Throughout the past 60 years, the microchip has influenced the manufacturing of a wide variety of products that touch nearly every consumer these days. From computers to cell phones to cars, the chip is now the most critical and costly component of modern-day electronic devices. However, the majority of chip production occurs overseas, which means that manufacturing and shipping delays caused by the COVID-19 pandemic have created a global shortage. Large corporations such as General Motors, Volkswagen and Samsung report that the current bottleneck in the supply chain could slow production for the rest of this year — or even longer.1
Delays due to the global pandemic have caused many supply chain problems in the past year. In a recent communication, big-box retailer Costco reported reduced deliveries of a number of popular products such as cheese, seafood, olive oil, furniture, sports equipment and gardening supplies. Basically, inventory shipping from overseas continues to be challenging due to freight container shortages and port delays. As a result, shipping costs have skyrocketed, with higher prices passed on to customers.2
In late March, the situation was exacerbated as the Japanese-owned container ship Ever Given got stuck in the Suez Canal for six days. This created a backup of more than 350 ships waiting their turn to sail through the narrow waterway. Freight vessels either had to wait in a holding pattern or reroute around the southern tip of Africa to get to their destinations.3
The Suez Canal sees approximately 10% of the value of global trade traverse its waters, which equals about $10 billion in goods per day. Economists say that the mere six-day holdup may lead to months-long further delays in the global supply chain. In the U.S., we may once again experience shortages of the universally coveted toilet-paper roll. While most imports from Asia to U.S. use the quicker travel route through the Pacific Ocean to California, parts that are shipped from Asia and assembled in Europe are likely to experience the delay of finished products delivered from Europe to the U.S.4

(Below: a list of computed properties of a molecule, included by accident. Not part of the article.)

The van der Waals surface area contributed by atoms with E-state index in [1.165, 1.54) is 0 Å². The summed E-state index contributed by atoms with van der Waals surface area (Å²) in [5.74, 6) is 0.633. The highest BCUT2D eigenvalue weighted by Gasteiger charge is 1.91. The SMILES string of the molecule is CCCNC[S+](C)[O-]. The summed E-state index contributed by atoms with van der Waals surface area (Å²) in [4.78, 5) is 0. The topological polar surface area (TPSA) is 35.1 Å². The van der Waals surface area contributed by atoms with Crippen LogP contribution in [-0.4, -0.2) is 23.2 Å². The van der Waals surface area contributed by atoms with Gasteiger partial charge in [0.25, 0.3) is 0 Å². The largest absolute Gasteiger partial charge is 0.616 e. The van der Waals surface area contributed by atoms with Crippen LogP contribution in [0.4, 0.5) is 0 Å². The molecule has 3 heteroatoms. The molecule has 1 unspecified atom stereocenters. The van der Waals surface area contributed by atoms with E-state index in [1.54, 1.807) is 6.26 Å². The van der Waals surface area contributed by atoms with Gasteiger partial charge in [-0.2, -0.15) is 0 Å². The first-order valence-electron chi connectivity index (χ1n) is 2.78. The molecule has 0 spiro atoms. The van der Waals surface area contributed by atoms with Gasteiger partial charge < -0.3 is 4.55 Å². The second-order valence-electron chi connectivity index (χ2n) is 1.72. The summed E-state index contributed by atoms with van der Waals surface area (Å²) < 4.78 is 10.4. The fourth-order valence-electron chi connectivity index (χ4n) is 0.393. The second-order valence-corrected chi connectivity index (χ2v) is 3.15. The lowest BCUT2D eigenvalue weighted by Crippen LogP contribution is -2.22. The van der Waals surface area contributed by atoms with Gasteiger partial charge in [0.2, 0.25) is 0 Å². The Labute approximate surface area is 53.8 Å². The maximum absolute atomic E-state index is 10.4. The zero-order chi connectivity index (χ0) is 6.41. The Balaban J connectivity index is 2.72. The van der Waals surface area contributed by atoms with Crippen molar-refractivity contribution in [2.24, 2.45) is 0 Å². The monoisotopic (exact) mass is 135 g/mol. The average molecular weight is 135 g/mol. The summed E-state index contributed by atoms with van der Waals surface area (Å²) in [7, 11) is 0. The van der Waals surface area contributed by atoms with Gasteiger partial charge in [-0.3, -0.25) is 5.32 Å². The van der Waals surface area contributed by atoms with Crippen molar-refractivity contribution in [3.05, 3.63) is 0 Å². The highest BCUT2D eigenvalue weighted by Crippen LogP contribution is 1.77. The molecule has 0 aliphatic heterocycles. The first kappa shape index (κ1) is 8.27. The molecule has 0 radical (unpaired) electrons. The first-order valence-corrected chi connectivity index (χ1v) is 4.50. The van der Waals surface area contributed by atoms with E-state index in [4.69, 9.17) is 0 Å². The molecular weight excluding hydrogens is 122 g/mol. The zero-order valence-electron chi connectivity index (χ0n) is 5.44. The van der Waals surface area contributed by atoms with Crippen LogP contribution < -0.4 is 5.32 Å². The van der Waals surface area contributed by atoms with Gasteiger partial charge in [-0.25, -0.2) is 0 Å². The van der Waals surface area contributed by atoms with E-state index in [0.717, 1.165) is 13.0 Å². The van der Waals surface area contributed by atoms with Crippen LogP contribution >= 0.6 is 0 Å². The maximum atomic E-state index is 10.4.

Fortunately, in response to global supply chain delays caused by the pandemic, President Biden issued an order for a 100-day review of the nation’s supply chains in February of this year. As part of his recently proposed infrastructure and jobs plan, Biden is looking to shore up reliable supply chains to help boost domestic manufacturing, especially for raw materials needed for advanced batteries, pharmaceuticals, critical minerals and semiconductors. The country’s current dependence on these imported goods poses both national security and economic risks. In response, Biden is looking to create more domestic raw material production opportunities and work with international suppliers to stabilize those supply chains.5
If you are interested in discussing the global supply chain and its effects on your retirement, please give us a call.